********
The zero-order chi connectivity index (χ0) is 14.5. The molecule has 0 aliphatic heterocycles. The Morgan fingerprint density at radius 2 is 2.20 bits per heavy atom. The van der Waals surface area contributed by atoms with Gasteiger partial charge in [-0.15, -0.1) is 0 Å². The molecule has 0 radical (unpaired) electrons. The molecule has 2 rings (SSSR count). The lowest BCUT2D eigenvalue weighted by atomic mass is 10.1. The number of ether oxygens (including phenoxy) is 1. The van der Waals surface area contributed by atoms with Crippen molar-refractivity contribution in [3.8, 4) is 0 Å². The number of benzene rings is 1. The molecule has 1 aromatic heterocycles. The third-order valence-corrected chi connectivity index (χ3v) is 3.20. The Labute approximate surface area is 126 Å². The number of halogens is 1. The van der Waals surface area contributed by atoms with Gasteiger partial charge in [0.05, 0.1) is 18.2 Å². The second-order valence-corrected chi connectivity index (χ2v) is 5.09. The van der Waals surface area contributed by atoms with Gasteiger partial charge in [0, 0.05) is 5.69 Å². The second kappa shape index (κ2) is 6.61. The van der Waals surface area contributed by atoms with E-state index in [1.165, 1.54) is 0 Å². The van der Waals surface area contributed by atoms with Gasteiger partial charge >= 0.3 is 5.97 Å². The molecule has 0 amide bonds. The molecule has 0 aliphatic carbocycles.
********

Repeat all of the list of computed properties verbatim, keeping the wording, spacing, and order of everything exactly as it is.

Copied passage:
The zero-order chi connectivity index (χ0) is 14.5. The molecule has 0 aliphatic heterocycles. The Morgan fingerprint density at radius 2 is 2.20 bits per heavy atom. The van der Waals surface area contributed by atoms with Gasteiger partial charge in [-0.15, -0.1) is 0 Å². The molecule has 0 radical (unpaired) electrons. The molecule has 2 rings (SSSR count). The lowest BCUT2D eigenvalue weighted by atomic mass is 10.1. The number of ether oxygens (including phenoxy) is 1. The van der Waals surface area contributed by atoms with Crippen molar-refractivity contribution in [3.8, 4) is 0 Å². The number of benzene rings is 1. The molecule has 1 aromatic heterocycles. The third-order valence-corrected chi connectivity index (χ3v) is 3.20. The Labute approximate surface area is 126 Å². The number of halogens is 1. The van der Waals surface area contributed by atoms with Gasteiger partial charge in [0.05, 0.1) is 18.2 Å². The second-order valence-corrected chi connectivity index (χ2v) is 5.09. The van der Waals surface area contributed by atoms with Gasteiger partial charge in [0, 0.05) is 5.69 Å². The second kappa shape index (κ2) is 6.61. The van der Waals surface area contributed by atoms with E-state index in [1.165, 1.54) is 0 Å². The van der Waals surface area contributed by atoms with Gasteiger partial charge >= 0.3 is 5.97 Å². The molecule has 0 amide bonds. The molecule has 0 aliphatic carbocycles.